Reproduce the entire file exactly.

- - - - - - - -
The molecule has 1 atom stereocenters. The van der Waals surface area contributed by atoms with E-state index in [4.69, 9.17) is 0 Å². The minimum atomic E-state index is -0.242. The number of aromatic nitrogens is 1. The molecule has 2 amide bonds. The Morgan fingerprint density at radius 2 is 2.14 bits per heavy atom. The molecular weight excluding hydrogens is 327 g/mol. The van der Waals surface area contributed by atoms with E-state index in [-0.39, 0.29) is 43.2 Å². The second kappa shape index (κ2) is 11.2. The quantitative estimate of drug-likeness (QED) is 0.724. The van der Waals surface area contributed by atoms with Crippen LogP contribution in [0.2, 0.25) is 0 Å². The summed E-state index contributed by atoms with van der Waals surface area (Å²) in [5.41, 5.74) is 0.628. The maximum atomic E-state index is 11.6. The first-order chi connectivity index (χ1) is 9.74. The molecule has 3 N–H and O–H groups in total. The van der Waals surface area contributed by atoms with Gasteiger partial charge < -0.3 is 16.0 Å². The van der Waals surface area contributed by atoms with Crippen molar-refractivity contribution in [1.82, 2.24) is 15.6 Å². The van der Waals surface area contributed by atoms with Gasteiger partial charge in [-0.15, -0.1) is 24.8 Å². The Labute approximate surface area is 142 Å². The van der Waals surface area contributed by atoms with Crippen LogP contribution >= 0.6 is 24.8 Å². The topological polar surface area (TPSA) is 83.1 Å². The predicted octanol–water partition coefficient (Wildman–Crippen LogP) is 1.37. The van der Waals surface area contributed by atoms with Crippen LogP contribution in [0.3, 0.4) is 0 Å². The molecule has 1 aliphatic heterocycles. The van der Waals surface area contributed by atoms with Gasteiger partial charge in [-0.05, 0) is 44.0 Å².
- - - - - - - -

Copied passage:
The molecule has 1 atom stereocenters. The van der Waals surface area contributed by atoms with E-state index in [4.69, 9.17) is 0 Å². The minimum atomic E-state index is -0.242. The number of aromatic nitrogens is 1. The molecule has 2 amide bonds. The Morgan fingerprint density at radius 2 is 2.14 bits per heavy atom. The molecular weight excluding hydrogens is 327 g/mol. The van der Waals surface area contributed by atoms with E-state index in [-0.39, 0.29) is 43.2 Å². The second kappa shape index (κ2) is 11.2. The quantitative estimate of drug-likeness (QED) is 0.724. The van der Waals surface area contributed by atoms with Crippen LogP contribution in [0.2, 0.25) is 0 Å². The summed E-state index contributed by atoms with van der Waals surface area (Å²) in [5.41, 5.74) is 0.628. The maximum atomic E-state index is 11.6. The first-order chi connectivity index (χ1) is 9.74. The molecule has 3 N–H and O–H groups in total. The van der Waals surface area contributed by atoms with Gasteiger partial charge < -0.3 is 16.0 Å². The van der Waals surface area contributed by atoms with Crippen molar-refractivity contribution in [1.82, 2.24) is 15.6 Å². The van der Waals surface area contributed by atoms with Gasteiger partial charge in [-0.15, -0.1) is 24.8 Å². The Labute approximate surface area is 142 Å². The van der Waals surface area contributed by atoms with Crippen LogP contribution >= 0.6 is 24.8 Å². The topological polar surface area (TPSA) is 83.1 Å². The predicted octanol–water partition coefficient (Wildman–Crippen LogP) is 1.37. The van der Waals surface area contributed by atoms with Crippen LogP contribution in [0.3, 0.4) is 0 Å². The molecule has 1 aliphatic heterocycles. The van der Waals surface area contributed by atoms with Gasteiger partial charge in [-0.05, 0) is 44.0 Å².